Types of fossil fuels

Traditionally, fossil fuels have been divided into 3 types depending on their composition and origin: coal, natural gas and petroleum (also known as crude oil). However, since the mid-1980s orimulsion has been recognized as the fourth fossil fuel, a substance derived from the bitumen formed in the Orinoco oil belt in Venezuela.

Fossil fuels advantages and disadvantages

A lot problems may come to your mind when thinking about fossil fuels. However, as the major source of energy nowadays, it has been imposed because of the advantages it had over the competition. In this section you will find all the pros and cons of fossil fuels:

Fossil fuels advantages

  1. The energy produced by fossil fuels is greater than the one produced by an equivalent amount of other energy resource. It is the source with higher calorific value.
  2. Fossil fuels are a technology that is globally developed. It is not about energy or transportation, many products sold nowadays were developed thanks to fossil fuels, for example computers. Just about everything we do in life right now is tied, one way or another, to the consumption of a fossil fuel.
  3. Fossil fuels are both cheap and reliable. Fossil fuels like coal are way more inexpensive on energy production than any other source.
  4. Fossil fuels have become safer over time. For example, coal emissions can now be captured, condensed and released into a safer way through water.
  5. Available technology makes the research of fossil fuels pretty simple.
  6. Transport of fossil fuels is very easy, it is usually done through pipes.
  7. Huge advance were made on the construction and safety of power plants, so nowadays these are very easy to build up. However, nuclear energy is still very dangerous.
  8. Fossil fuels are easier to extract and process, hence are cheaper than the non-conventional forms of energy.

Fossil fuels disadvantages

  1. Fossil fuels are a finite resource and the alarming rate at which fossil fuels are being consumed has resulted in substantial depletion of their reservoirs. Besides, it takes millions of years and specific conditions to replace a fossil fuel.
  2. The hydrocarbons present in the fossil fuels, release greenhouse gases, such as methane, carbon dioxide etc., which are capable of damaging the ozone layer and polluting the environment.
  3. Fossil fuels are often cheap because of subsidies. Many governments tend to subsidize the price of fossil fuels instead of letting the free market govern, thus making prices more affordable for consumers.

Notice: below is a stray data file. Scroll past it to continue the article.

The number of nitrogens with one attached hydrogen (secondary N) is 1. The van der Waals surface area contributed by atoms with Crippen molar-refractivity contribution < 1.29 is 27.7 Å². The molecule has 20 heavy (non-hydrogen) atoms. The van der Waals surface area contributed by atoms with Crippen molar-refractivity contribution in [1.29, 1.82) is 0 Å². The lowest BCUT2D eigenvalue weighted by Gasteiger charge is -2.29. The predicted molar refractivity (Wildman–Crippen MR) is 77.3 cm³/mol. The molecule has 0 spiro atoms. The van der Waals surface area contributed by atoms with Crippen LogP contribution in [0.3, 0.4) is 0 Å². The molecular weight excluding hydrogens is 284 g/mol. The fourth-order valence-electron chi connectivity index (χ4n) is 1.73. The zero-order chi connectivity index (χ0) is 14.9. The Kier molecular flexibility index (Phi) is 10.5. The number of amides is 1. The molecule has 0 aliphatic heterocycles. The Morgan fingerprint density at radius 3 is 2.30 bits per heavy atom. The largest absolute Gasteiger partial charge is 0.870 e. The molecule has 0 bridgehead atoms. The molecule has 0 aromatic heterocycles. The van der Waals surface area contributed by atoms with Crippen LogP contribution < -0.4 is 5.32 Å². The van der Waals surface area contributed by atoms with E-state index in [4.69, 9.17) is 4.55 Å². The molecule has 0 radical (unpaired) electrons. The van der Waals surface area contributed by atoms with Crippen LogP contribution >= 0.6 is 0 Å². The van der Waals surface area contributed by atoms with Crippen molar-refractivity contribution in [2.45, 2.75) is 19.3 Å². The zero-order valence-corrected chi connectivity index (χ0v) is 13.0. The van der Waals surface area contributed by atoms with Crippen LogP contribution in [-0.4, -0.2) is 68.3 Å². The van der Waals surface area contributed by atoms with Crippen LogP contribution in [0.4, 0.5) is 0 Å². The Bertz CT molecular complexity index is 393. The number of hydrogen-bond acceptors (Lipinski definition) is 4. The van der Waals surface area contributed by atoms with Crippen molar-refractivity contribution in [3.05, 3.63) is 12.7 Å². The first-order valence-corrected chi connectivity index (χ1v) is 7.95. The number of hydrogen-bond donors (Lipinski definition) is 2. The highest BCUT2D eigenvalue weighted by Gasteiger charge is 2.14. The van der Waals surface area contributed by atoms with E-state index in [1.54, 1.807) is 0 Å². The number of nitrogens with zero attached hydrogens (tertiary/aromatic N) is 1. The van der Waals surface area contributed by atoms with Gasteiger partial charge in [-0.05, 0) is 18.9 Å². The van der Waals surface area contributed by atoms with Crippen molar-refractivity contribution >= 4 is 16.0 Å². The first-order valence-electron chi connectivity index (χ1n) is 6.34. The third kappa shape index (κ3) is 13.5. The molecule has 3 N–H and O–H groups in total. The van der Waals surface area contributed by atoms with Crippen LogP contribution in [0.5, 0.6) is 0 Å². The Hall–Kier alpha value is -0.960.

4. Other harmful gases emissions derived from fossil fuels processing, such as carbon monoxide and sulfur dioxide, are responsible for acid rain, which has spelled disaster for the ecology.
  5. Fossil fuels can damage the environment through human error. Fossil fuels can also spill during transport, creating environmental damage as the product spills out. This is particularly problematic for petroleum products.
  6. Extraction of fossil fuels has endangered the environmental balance in some areas. Moreover, coal mining has jeopardized the lives of several mine workers.
  7. The depletion of reservoirs has made the extraction of fossil fuels an expensive affair. This is likely to affect the fuel prices in near future.
  8. Fossil fuels have directly and indirectly contributed to global warming, the issue that is being combated all over the world.

At the end, moral cases and debates on fossil fuels have been widely spread worldwide. If there is a thing that we all could agree is that this debates are predominated by a posterior lack of action.

Burning of fossil fuels in power plants

Power plants burn a massive amount of fossil fuels such as natural gas, coal and petroleum to produce electricity. As a result of these massive activities, they are one of the major causes of air pollution. Furthermore, these are all non-renewable resources and supply will ultimately be exhausted.

Numbers never lie, and in 2018 non-renewable energy is still the 80% of the total energy production in the world. Although some efforts have been on the regulation of these activities, in practice electricity is a basic need and most of them are ignored or covert actions.

Exhaust from vehicles

Pollution from automobiles is clearly visible in almost every city of the world. The vast majority of vehicles run on fossil fuels like gasoline that emit soot and harmful gases, generating primary and secondary pollutants on urban areas. On average, private transportation accounts for about 10 percent of your carbon footprint.

When we think about exhaust from vehicles cars come to mind, but we should take into account any mean of transport, including trucks, jeeps, cars, trains, airplanes, shipping vessels and others. We rely on them to fulfill our daily basic needs of transportation, but these vehicles are passively killing living organisms and the environment.

Air pollution from fossils fuels combustion

A variety of primary and secondary pollutants are emitted due to these activities: airborne particles, sulfur dioxide (SO2), carbon dioxide (CO2), carbon monoxide (CO), hydrocarbons, organic compounds, chemicals, nitrogen oxides (NOx) and others.

Fossil fuel emissions contain the major greenhouse gases, including carbon dioxide, methane (CH4), nitrous oxide and fluorinated gases. Therefore, air pollution of these activities is not only a menace for the air quality in cities, but also a big threat to the global warming and the environment.